“I Was Trying to Do the Maths”: Exploring the Impact of Risk Communication in Discrete Choice Experiments
Risk is increasingly used as an attribute in discrete choice experiments (DCEs). However, risk and probabilities are complex concepts that can be open to misinterpretation, potentially undermining the robustness of DCEs as a valuation method. This study aimed to understand how respondents made benefit–risk trade-offs in a DCE and if these were affected by the communication of the risk attributes.
Female members of the public were recruited via local advertisements to participate in think-aloud interviews when completing a DCE eliciting their preferences for a hypothetical breast screening programme described by three attributes: probability of detecting a cancer; risk of unnecessary follow-up; and cost of screening. Women were randomised to receive risk information as either (1) percentages or (2) percentages and icon arrays. Interviews were digitally recorded then transcribed to generate qualitative data for thematic analysis.
Nineteen women completed the interviews (icon arrays n = 9; percentages n = 10). Analysis revealed four key themes where women made references to (1) the nature of the task; (2) their feelings; (3) their experiences, for instance making analogies to similar risks; and (4) economic phenomena such as opportunity costs and discounting.
Most women completed the DCE in line with economic theory; however, violations were identified. Women appeared to visualise risk whether they received icon arrays or percentages only. Providing clear instructions and graphics to aid interpretation of risk and qualitative piloting to verify understanding is recommended. Further investigation is required to determine if the process of verbalising thoughts changes the behaviour of respondents.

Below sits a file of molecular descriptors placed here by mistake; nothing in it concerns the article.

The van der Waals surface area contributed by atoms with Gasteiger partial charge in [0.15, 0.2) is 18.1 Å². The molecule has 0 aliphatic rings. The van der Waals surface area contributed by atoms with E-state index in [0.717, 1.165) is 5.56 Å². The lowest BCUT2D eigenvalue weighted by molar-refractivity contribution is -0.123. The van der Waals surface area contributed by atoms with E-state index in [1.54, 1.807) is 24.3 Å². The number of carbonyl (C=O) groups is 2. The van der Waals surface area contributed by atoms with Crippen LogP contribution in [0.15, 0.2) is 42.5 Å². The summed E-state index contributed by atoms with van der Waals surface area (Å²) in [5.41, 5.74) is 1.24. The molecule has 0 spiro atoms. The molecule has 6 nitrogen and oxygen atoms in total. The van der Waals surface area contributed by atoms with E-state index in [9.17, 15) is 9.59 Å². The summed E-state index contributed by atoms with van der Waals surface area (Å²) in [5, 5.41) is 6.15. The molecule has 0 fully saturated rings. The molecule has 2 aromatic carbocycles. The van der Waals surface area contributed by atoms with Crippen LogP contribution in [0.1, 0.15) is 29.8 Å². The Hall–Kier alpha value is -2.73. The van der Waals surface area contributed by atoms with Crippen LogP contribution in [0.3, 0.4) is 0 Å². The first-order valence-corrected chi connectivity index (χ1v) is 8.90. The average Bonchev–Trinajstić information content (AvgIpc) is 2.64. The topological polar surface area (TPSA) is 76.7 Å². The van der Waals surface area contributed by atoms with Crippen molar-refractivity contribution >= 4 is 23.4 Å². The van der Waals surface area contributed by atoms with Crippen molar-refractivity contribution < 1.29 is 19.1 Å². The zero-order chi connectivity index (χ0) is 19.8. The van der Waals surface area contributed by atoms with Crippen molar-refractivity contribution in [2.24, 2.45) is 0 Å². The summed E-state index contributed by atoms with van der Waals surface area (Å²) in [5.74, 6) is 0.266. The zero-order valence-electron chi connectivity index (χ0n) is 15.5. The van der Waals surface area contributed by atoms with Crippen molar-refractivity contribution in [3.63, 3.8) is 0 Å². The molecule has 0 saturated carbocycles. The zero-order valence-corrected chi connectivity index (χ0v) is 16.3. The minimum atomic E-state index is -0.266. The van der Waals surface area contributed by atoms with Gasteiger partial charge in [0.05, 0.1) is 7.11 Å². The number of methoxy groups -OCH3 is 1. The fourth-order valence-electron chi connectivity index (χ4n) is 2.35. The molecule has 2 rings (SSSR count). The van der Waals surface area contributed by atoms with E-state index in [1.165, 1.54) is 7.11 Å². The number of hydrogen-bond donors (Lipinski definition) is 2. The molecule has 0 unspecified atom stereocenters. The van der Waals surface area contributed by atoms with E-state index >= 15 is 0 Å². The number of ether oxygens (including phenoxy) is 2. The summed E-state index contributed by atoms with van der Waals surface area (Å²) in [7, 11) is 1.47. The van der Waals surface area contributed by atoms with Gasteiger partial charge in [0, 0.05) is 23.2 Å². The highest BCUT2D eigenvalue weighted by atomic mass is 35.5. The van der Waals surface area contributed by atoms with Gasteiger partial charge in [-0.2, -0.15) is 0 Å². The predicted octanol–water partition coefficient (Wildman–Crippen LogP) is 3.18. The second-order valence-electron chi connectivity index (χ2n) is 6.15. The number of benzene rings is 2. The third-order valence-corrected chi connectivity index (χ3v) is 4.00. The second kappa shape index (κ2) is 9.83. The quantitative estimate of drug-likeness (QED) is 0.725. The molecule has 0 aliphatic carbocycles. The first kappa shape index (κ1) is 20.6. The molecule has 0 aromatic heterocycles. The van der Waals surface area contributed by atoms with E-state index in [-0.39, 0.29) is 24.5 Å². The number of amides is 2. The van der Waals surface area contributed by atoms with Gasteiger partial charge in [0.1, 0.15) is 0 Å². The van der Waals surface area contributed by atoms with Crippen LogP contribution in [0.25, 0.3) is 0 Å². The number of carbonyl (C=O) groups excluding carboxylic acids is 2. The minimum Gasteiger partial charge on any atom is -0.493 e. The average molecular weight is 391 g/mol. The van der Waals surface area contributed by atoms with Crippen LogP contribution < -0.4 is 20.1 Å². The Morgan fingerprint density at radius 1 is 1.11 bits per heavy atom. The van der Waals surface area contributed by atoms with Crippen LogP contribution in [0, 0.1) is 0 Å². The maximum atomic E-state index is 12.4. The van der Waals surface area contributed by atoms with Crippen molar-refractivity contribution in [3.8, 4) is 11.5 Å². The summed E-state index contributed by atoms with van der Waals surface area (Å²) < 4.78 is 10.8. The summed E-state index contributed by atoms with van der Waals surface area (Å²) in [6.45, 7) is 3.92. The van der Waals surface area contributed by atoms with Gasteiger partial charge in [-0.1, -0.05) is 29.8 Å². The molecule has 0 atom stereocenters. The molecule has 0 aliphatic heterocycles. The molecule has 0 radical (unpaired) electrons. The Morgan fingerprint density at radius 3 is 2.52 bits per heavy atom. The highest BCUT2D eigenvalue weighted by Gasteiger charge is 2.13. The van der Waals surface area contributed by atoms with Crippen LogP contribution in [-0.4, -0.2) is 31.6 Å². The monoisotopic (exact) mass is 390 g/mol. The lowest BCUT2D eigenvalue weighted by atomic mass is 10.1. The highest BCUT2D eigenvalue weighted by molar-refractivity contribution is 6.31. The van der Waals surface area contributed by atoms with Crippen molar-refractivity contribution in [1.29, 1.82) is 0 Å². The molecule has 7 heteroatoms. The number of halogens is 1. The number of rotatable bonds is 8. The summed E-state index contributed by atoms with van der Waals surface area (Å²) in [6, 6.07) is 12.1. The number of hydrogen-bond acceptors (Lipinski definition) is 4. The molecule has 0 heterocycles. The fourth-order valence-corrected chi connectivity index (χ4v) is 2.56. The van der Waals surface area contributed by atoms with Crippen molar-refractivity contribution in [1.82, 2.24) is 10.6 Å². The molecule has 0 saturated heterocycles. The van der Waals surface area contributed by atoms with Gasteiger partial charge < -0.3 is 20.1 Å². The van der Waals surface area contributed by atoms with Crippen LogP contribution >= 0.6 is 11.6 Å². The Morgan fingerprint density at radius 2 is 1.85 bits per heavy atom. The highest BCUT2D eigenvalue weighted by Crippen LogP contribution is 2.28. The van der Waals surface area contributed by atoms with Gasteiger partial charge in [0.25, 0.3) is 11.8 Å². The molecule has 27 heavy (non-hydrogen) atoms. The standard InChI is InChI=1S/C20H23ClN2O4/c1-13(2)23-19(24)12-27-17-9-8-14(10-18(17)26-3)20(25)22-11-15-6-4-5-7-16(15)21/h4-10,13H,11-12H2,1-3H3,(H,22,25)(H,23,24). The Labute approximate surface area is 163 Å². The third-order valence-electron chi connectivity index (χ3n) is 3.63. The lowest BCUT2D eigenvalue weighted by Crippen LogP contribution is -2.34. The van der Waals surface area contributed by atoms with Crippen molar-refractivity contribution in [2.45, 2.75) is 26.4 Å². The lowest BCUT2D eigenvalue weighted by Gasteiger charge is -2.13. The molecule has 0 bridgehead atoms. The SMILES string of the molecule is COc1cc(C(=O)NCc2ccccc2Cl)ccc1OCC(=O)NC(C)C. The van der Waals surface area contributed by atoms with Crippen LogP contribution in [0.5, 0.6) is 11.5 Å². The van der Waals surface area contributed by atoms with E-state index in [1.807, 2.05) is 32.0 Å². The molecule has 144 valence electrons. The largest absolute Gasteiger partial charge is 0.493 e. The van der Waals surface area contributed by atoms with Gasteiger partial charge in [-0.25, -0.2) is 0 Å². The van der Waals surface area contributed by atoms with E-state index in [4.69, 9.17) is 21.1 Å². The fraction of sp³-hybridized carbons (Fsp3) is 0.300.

The authors are grateful for feedback received at the Society for Medical Decision Making’s 36th and 37th annual meetings. We are also grateful to experts Professor Gareth Evans and Professor Tony Howell for their clinical input on framing the choice question for a hypothetical breast screening programme in the UK. We are grateful to Dr Michelle Harvie for her assistance in specifying the relevant background questions and Ms Paula Stavrinos for her feedback on the introductory materials and video used in the survey. We are also grateful to Professor Stephen Campbell of the Centre for Primary Care at The University of Manchester for providing his thoughts and comments on the interview schedule and providing feedback as the themes developed.
DR and KP conceptualised the research question, helped develop the interview schedule, read transcripts, provided feedback on the analysis of the data and contributed to the writing of the manuscript. CV arranged and conducted all interviews, completed the analysis of the qualitative data, and prepared the first draft of the manuscript.
Ethical approval for this study was granted by The University of Manchester’s Research Ethics Committee. All participants provided consent.
Preparation of this manuscript was made possible by a grant awarded by The Swedish Foundation for Humanities and Social Sciences (Riksbankens Jubileumsfond) for a project entitled ‘Mind the Risk’. Caroline Vass was in receipt of a National Institute for Health Research (NIHR) School for Primary Care Research (SPCR) Ph.D. Studentship between October 2011 and 2014. The views expressed in this article are those of the authors and not of the funding bodies.
Conflict of interest
Caroline Vass, Dan Rigby and Katherine Payne declare that they have no conflicts of interest.
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